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Blogging: Why sharing valuable resources is so important

In the past, I have been very hesitant about using this blog to showcase great services and products. In fact, I can think of just a tiny number of posts in the last 4 years, which were dedicated to introducing you to resources that I find extremely valuable.

I realised a few weeks ago that this was the wrong approach. This post explains why and also, why I believe it’s important for bloggers to share valuable resources with their readers.

The value of sharing

A few weeks ago, I decided to put things right and be a little more proactive, when it came to sharing useful resources. So, I gave a recommendation to the Marketing Over Coffee podcast, the only marketing podcast I now subscribe to. People are still thanking me today, for sharing that podcast with them.

Then yesterday, I heard some news that reinforced why unpaid, honest recommendations like that are so important.

A Seesmic shift

Some of you who connect with me on Twitter, know I use and love the Seesmic desktop app and Seesmic phone app. I’ve been using Twitter for 5 years and the Seesmic tools are the best I have found for my needs.

Yesterday, I discovered that Seesmic’s owner Loic Le Meur, had recently announced that he needed to release over half his workforce. You can read about it here. It’s especially sad news, as Loic is a lovely guy and the products, including the seesmic ping beta that I am testing right now, are extremely good.

In all the time I have used Seesmic products, I have never blogged about them. I have never shared why you may want to consider using Seesmic, if you are tired of using slow, browser based products that look like spreadsheets, for cross posting to your social networking accounts. Today I am doing just that. The news from Seesmic, shows us that it’s all too easy for people to miss out on great resources, if those of us who use them don’t share how much we value them.

Sharing matters

I am going to continue to be a little more proactive, about sharing resources I value, which I believe you will want to know about. These will always be unpaid recommendations and only for resources I personally trust and value, which will be of interest to business owners.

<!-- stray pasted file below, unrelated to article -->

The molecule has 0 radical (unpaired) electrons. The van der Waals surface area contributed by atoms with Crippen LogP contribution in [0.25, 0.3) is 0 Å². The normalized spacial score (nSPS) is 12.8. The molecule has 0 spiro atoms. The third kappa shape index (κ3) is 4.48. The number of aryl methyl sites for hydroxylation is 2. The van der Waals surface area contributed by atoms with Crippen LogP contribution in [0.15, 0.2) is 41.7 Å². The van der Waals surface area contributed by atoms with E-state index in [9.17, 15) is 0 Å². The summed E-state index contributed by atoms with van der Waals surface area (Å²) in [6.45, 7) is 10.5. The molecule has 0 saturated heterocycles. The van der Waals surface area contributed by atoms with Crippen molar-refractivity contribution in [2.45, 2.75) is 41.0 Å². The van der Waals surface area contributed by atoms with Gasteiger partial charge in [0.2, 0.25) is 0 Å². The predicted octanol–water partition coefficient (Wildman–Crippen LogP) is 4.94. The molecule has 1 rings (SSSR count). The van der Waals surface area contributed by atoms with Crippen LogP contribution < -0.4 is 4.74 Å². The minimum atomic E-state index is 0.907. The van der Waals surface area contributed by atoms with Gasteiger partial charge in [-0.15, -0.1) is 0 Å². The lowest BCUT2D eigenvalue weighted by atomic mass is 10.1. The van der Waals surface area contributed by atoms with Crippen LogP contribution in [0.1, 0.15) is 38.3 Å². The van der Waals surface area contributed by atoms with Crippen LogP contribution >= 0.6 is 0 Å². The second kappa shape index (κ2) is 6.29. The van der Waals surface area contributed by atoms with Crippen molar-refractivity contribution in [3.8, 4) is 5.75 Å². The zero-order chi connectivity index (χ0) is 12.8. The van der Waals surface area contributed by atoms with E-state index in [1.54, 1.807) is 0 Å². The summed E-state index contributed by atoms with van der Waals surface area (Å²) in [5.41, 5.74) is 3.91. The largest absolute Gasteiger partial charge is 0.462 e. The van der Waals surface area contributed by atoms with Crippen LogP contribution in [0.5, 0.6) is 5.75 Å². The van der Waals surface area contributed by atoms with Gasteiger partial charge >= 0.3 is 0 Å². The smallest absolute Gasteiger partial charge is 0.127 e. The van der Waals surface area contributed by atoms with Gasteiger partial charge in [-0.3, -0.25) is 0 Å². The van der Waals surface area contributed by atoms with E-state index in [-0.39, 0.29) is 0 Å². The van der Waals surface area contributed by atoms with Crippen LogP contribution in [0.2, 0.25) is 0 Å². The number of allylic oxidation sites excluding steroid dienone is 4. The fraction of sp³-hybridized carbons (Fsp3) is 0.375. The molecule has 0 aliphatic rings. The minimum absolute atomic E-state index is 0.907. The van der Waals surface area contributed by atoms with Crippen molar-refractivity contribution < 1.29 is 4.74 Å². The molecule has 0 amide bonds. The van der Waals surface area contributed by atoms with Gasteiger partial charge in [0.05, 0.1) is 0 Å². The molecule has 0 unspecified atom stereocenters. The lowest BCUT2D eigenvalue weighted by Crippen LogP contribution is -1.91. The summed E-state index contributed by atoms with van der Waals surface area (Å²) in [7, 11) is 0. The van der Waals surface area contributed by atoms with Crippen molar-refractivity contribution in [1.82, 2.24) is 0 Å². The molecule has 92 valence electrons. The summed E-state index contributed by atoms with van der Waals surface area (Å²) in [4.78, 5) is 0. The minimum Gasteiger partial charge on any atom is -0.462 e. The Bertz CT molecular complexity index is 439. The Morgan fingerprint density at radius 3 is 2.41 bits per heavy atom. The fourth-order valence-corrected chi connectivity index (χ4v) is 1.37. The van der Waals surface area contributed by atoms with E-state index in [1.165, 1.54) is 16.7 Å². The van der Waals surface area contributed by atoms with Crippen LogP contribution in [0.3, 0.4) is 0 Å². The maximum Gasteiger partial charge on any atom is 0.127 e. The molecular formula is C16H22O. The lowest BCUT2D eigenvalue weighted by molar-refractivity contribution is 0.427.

If you have a blog and there are resources you value, I suggest you use your voice to share them with your reader community. If enough of us do this, we will all benefit.

UPDATE: I heard from Loic earlier and he confirmed that Seesmic will now be focusing their efforts onto Seesmic Ping; an app that allows you to schedule posts across various social networks. You can find out more here.

Images: Carlos Maya & Loic

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  1. Jim I definitely want you to share the things you find most useful. Ive followed you variously for around a decade (I was a newsletter subscriber back in the day) and trust your opinion.


  2. Thank you so much! I am a total believer in open sourcing. If everyone where to share the resources they use to make their life easy, everyone would be more efficient. Instead of just helping your competition your competition would help you leveling the playing field at a higher quality. Making it better for the consumer.

    • I agree, Elena Anne. (Or is it just Elena?)

      There’s real value in sharing the good stuff. It rewards competence and helps point people in the right direction.

  3. As a blogger positioning themselves as an expert in their field you have an obligation to share that knowledge with your community. Whether it is useful information or useful resources is irrelevant. Your community looks to you for advice, so while you may occasionally think that you are “pedaling” products and services to your community, if you are sincere about it, your community doesn’t see it that way. They appreciate the advice…especially if it shaves off a few hours each week because of a useful tool you pointed out. That holds true with affiliate links and advertising as well. If you are helping people out and making a few dollars on an affiliate link while doing so, good for you and shame on the people in the community that can’t look past a simple ad on the page. I don’t see them handing their paycheck back to their boss and telling them that they are just working for the love of helping out others.

    • Hey Marc. Affiliate links are fine, I am an affiliate of one product myself. So long as you believe in the product, I see zero reason why a disclosed link can’t benefit you and the reader. Blogs cost money to host, that free information is only free for the readers, not the blogger.

      Thanks for the comment and welcome to the blog.

  4. You really should do more of this kind of thing, Jim. When I get to know a blogger, their endorsement or recommendation means a lot to me.

    Off to check out Seemsic now.

  5. It is interesting that you just came to the same conclusion I did–I finally got a Fan Page up and running and finding that, not only is it a great place to share my favorite things, it now is on my timeline.

    When I post “my favorite things” I also post why–makes me think through the reason I like something and often reminds me to use it more again.

  6. Thanks Jim, a great post on the importance of sharing valuable information with others, for the benefit of all.

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